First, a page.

The world resources shift from one place to another. And we are not just talking about natural resources of a specific land or territory but any type of resources that we now use. Industries all over the world can relate to how the rise and fall of the global market affected their businesses. The sun is not always shining and when it does not, it can mean a certain doom to someone. Despite the rapid rise in the world’s population, there are markets that crash because the supply and demand have shifted or that someone else has taken over their target market.
It is the plausible explanation why the Australian auto manufacturing industry just bid everyone goodbye. For a long time, Australians had been making their own cars but sadly, it has come to an end and countless employees suddenly found themselves without a job to bring in the bacon. Even foreign car brands have been shutting down production over recent years and the people are partly blaming the government for the death of the car manufacturing industry down under. The factors highlighted were high production costs, the high Australian dollar, and the continuously diminishing local market all contributed to this problem. The particular car brand, Holden, is synonymous to Australia. But foreign car makers are unbeatable and the Aussie domestic makers are nowhere near their scale.
There has been a car industry in Australia for almost as long as there have been cars. Friday’s closure in Elizabeth, a suburb of Adelaide, left many questioning why the government did not step in and save the country’s once-vibrant auto industry, when auto manufacturers in the United States and elsewhere received big bailouts to stay afloat.
Auto plants in Australia have slowly been closing over the last several decades, with Ford, Toyota and now Holden, a General Motors subsidiary, shutting their manufacturing operations over roughly the last year.
Some blame the industry’s demise on the government’s refusal in 2013 to come to the rescue of the country’s automakers as they were battered by a high Australian dollar, high production costs and a shrinking domestic market.
Union officials estimated about 30,000 people lost their jobs as a result of the recent closures. In the area north of Adelaide, which has at times had South Australia’s highest unemployment rate and where Holden was the largest employer, nearly 1,000 people were left looking for work as a result of the automakers decision to cease production.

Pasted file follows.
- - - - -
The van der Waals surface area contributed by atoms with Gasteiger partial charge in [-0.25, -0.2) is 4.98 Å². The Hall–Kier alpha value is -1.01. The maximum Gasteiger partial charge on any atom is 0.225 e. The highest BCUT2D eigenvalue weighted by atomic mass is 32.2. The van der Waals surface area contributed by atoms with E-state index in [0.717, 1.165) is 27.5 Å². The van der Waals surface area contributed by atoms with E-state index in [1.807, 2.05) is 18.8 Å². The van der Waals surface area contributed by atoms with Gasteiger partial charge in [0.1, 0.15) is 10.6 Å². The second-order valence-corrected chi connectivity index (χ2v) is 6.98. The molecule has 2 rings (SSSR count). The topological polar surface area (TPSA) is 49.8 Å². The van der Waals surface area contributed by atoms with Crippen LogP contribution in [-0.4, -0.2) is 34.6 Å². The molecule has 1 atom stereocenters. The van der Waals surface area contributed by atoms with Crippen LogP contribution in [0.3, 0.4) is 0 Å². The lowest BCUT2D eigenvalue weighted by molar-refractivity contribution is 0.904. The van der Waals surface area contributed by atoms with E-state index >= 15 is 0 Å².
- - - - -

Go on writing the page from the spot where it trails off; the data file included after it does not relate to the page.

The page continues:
When one door closes, a window opens. Aussies can hold on to that saying even if many of those who were laid off are saying that they are having a hard time looking for a new one while it seems next to impossible for the older workers to even snatch a job at all. It is one dim reality they have to face because their industry failed to meet global standards. Those who took their Holden cars on the streets to show off understand pretty well that this is an end to an era of Australian car-making and they probably won’t be able to revive this industry anymore anytime soon.
The closures mark the end of home-grown icons such as the Holden Commodore and the Ford Falcon driven by Mel Gibson in the original “Mad Max” movie. But they also strike an economic blow, especially in the rust belt state of South Australia, where recent signs of recovery haven’t been enough to stop people leaving in droves.
“It is clear that the automobile industry is a very significant industry that once it is gone, will leave a very deep economic gap, an investment gap and an employment gap,” said John Spoehr, a professor of economics and director of the Australian Industrial Transformation Institute at Flinders University in Adelaide. “Holden injects a billion dollars plus into the South Australia economy. So its loss is going to be very significant.”
The parade is the last thing Holden car owners can do to commemorate the contribution of this car brand to the Australian economy and identity. Vintage may be out for many but it is for these proud owners who appreciate the contribution of Holden not only to the county but to their lives. Now, the people are hoping that the government will intervene and help everyone affected move on from this experience especially the ones who lost their jobs because of the closure. And we are not just talking about the ones working in the plants but even those of companies providing products and services to this plant for years. There’s this domino-effect that will have more implications for the country’s economy if the state won’t be able to clean up their mess this time.